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Clin Immunol. 2006 Jun;119(3):272-9. Epub 2006 Jan 10.

Anti-inflammatory effect of all-trans-retinoic acid in inflammatory arthritis.

Author information

1
Department of Nephrology and Rheumatology, Kinki University School of Medicine, 377-2 Ohno-Higashi, Osaka-Sayama, Osaka, 589-8511, Japan.

Abstract

OBJECTIVE:

To determine whether all-trans-retinoic acid (ATRA) improves the destruction of joints and the effect of cytokines on DBA/1J mice with collagen-induced arthritis (CIA).

METHODS:

Starting from the time of type II collagen injection, DBA/1J mice were injected intraperitoneally with PBS or 0.5 mg of ATRA 3 times per week for 35 days. The effects of treatment were monitored by determining arthritis and histological scores and measuring cellular proliferation, production of cytokines (IL-2, IL-10, IL-12, IL-6, IFN-gamma, and TNF-alpha) and IgG, and the expression of mRNAs for inducible nitric oxide synthase (iNOS), monocyte chemoattractant protein-1 (MCP-1), and CXCR3.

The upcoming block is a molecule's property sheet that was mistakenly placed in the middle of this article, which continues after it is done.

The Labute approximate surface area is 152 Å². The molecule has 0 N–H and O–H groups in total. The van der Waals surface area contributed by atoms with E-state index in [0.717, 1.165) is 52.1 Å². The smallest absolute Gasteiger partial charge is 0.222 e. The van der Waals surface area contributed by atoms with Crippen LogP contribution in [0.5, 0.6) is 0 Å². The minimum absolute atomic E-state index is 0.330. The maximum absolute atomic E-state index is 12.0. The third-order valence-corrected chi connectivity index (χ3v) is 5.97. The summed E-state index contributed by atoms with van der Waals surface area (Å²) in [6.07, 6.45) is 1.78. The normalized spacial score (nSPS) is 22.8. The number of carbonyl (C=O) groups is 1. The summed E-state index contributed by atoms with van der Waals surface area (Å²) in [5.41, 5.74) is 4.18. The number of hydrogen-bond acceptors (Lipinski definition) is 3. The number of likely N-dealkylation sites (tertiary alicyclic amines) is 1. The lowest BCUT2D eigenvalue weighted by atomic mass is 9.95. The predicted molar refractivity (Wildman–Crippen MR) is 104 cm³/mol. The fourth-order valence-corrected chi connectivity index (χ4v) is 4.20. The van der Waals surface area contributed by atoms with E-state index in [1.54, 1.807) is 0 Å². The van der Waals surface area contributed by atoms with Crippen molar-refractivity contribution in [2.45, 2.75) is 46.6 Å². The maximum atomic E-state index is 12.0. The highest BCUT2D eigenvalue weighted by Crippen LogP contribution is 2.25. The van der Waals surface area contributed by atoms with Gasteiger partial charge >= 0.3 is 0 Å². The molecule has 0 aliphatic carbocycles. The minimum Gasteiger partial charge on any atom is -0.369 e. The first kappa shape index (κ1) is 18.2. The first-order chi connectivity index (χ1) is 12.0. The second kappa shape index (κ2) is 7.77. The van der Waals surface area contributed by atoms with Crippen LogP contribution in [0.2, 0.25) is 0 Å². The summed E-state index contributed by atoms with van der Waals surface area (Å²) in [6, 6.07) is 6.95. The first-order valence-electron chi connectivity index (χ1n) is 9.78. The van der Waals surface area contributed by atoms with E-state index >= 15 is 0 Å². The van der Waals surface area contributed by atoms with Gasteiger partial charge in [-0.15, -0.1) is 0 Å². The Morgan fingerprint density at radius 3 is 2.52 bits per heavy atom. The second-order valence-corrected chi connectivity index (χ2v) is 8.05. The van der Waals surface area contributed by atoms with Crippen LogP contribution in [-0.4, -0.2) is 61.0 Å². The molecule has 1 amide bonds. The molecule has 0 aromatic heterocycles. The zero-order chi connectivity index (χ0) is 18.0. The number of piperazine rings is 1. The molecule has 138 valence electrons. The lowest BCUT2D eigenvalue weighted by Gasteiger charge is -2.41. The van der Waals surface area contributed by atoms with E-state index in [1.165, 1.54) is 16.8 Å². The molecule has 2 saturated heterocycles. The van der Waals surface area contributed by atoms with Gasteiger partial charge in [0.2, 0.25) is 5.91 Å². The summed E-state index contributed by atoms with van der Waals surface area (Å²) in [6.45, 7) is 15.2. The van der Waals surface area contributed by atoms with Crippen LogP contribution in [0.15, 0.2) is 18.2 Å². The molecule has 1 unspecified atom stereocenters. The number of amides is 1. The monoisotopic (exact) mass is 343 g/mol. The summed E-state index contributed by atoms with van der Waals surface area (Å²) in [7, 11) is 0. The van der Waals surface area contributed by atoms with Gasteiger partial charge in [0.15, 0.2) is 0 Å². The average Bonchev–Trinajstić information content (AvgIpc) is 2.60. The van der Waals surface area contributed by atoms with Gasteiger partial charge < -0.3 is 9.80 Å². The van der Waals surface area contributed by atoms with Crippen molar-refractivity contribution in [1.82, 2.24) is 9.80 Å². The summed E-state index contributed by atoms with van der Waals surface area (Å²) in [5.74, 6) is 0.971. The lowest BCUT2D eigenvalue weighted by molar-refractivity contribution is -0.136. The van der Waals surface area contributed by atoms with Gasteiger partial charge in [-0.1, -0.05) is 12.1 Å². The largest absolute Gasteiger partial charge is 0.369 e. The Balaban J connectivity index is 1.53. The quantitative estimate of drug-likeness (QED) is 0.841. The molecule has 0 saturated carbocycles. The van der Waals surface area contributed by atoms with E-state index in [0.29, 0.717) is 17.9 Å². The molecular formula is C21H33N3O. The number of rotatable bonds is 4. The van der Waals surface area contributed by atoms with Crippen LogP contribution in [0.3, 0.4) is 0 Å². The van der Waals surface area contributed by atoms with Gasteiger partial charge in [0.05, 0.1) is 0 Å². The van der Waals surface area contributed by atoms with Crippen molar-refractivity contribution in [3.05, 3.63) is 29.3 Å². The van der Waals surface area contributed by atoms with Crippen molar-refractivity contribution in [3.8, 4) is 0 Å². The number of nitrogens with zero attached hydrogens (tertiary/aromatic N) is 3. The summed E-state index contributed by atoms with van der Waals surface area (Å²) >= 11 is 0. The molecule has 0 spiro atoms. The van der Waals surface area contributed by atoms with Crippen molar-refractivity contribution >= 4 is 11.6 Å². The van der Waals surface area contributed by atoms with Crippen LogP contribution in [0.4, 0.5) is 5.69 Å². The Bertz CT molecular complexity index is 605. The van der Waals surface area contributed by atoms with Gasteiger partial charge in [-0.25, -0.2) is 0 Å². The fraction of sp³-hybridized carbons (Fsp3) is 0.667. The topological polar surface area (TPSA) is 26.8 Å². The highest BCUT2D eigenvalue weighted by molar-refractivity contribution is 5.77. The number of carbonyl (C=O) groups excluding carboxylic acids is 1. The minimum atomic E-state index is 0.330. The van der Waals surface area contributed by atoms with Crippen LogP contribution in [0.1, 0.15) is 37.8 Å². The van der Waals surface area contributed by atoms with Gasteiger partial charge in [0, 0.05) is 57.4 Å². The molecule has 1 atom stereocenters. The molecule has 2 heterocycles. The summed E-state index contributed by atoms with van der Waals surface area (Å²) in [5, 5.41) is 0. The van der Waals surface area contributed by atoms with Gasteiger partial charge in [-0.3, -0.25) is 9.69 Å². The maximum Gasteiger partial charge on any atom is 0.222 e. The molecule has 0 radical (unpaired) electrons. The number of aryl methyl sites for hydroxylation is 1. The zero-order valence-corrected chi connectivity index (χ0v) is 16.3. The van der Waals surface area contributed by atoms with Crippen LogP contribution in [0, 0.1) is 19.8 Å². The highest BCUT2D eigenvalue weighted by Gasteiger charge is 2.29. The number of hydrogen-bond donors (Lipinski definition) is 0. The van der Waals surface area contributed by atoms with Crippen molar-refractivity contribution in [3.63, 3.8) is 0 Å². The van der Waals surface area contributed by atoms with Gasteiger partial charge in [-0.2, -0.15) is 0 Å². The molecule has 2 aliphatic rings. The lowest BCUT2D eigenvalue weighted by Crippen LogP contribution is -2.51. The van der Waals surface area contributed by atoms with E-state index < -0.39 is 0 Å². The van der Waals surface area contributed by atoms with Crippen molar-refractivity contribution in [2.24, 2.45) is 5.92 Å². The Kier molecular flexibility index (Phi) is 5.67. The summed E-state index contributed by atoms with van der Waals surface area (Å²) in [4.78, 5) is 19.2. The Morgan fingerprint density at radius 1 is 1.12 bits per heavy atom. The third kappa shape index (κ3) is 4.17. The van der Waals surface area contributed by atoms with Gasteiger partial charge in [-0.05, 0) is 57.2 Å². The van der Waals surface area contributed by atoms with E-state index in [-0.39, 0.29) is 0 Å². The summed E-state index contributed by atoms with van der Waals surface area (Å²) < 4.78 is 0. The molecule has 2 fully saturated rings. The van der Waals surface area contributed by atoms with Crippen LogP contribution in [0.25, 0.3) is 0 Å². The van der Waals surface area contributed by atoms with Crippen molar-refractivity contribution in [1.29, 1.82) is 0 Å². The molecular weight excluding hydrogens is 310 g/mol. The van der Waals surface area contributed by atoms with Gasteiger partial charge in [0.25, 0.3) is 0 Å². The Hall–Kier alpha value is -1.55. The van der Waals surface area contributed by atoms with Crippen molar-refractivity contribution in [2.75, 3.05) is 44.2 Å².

RESULTS:

The arthritis score and incidence of arthritis were lower in the mice treated with ATRA than in those treated with PBS. Histopathologic evidence of joint damage was 34% lower, and the infiltrations of macrophages were reduced in the mice treated with ATRA compared with those treated with PBS. Type II collagen- and ConA-stimulated proliferation of spleen cells, the production of cytokines (IL-6, IL-12, and TNF-alpha), the serum levels of total IgG and IgG1 anti-collagen antibodies, and the expression of mRNAs for MCP-1 were significantly reduced in the mice treated with ATRA than in those treated with PBS.

CONCLUSION:

ATRA improved the clinical course and reduced the production of inflammatory cytokines, immunoglobulin, and chemokines in murine CIA. These data suggest that ATRA might be also effective for the treatment of inflammatory arthritis like human rheumatoid arthritis.

PMID:
16412693
DOI:
10.1016/j.clim.2005.11.012
[Indexed for MEDLINE]

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